Tag Archives: Superhero

All The Legends & Lore That Inspired Shazam

20 Apr

By Ed Sum
(The Vintage Tempest)

Amongst Baby Boomers, The Adventures of Captain Marvel defined the pulp-action superhero who would later be known as Shazam. For Gen X’ers, The Shazam/Isis Hour was a maligned television show of the mid-70s and it has its cult appeal. Jump to 1981, The Greatest American Hero showed how Stephen J. Cannell developed a fun, purposeful superhero sporting a different kind of symbol who wants to do what’s right in a cop buddy sitcom formula. The problems the character faced as the series progressed include learning how to use his powers, talking to the aliens in why he was selected and trying to keep those he loved safe.

To bring all those previous iterations of a superhero sitcom movie, Shazam, took several decades of storytelling in the television world to experiment with and the payoff is terrific. Ignoring the troubled property when it was first introduced in the ’40s to its reinvention by DC Comics, this 2019 movie borrows on many comedic tropes from the small screen as Billy Batson (Asher Angel) tries to figure out what being a superhero means. He has no book to guide him. He only has a comic book superhero obsessed foster brother Freddie (Jack Dylan Grazer) to offer tips and his own moral compass to keep him pure. The only misfire is in how nothing new is added to make it stand out.

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History & The Pulps are Featured in War Bears, A Comic Book Review!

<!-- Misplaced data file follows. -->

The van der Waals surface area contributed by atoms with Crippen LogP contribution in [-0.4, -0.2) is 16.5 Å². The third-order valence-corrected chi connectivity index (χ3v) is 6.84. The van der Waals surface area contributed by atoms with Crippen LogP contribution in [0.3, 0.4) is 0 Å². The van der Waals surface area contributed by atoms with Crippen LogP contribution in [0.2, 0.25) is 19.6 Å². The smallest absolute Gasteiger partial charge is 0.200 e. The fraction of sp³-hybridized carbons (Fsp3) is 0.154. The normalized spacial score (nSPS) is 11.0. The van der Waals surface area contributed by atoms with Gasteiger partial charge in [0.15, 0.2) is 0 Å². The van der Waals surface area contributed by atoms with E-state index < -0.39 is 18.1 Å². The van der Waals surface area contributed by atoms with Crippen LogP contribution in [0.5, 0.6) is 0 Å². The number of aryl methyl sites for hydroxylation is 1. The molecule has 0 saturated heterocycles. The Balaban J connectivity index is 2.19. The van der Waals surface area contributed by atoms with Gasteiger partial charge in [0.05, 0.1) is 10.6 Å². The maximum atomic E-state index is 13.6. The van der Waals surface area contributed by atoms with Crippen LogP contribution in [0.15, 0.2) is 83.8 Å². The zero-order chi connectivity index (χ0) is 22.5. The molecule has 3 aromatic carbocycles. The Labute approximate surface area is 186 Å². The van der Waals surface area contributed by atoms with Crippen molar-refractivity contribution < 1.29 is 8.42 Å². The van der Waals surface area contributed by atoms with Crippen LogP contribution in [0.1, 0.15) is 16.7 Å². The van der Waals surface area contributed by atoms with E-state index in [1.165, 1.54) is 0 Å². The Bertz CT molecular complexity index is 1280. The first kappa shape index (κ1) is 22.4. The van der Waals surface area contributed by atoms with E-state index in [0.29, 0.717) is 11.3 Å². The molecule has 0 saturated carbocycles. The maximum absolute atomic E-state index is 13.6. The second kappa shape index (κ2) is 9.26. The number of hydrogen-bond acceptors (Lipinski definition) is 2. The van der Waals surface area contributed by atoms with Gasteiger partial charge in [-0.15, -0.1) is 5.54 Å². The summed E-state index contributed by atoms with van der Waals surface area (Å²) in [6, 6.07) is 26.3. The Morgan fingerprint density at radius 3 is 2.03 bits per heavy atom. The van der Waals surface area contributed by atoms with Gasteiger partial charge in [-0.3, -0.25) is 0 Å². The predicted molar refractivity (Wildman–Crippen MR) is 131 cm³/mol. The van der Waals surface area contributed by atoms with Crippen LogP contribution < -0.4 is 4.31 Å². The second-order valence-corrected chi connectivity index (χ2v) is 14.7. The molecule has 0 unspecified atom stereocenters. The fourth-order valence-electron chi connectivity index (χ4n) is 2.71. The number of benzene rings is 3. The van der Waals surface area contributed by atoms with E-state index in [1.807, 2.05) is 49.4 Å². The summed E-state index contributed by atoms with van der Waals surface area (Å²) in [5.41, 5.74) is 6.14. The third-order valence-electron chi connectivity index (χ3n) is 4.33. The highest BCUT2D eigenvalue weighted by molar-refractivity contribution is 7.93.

21 Sep

By Ed Sum
(The Vintage Tempest)

Released Sept 05, 2018

With two incredible Canadian talents, Margaret Atwood and Ken Steacy, get together to create a comic book, the industry better pay attention. Published by Dark Horse ComicsWar Bears offers two well-meaning stories than one; the main narrative sees Alain Zurakowski as a struggling artist in an era where life is a struggle. The early 20th century was tough for many; not only did a world have to deal with and recover from two World Wars, but also the Depression made getting employed tough. In a dog eat dog world of 1943, this young man manages to get a job at a Toronto-based comic book company (not New York, where the action was at) and has to deal with ornery coworkers. One particular individual steals this kid’s ideas, and the conflict may well run deeper in later issues.

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The Little Tears in Captain Underpants, A Movie Review

4 Jun

captain-underpants-new-posterBy Ed Sum (The Vintage Tempest)

DreamWorks adaptation of Dav Pilkey‘s Captain Underpants, The First Epic Movie is deserving of one half juvenile delinquency at its finest and the other, I don’t get it. The humour can garner giggles to a very select crowd of young boys but for everyone else who are not familiar with the source material, this film is better off skipped.

I admire this studio’s original work and many adaptations because the writing teams often create a well-meaning tale about relationships. Whether that’s between unlikely personalities, family members or brothers in arms, the joy is in seeing how the bond becomes firm. Underpants is a tale about two mischief fourth graders, George Beard and Harold Hutchins, dealing with elementary school life. They try to brighten up life there because the place feels like it should belong in Pink Floyd’s The Wall, and they also fear where their friendship will go if the mean principal, Mr. Krupp, separates them.

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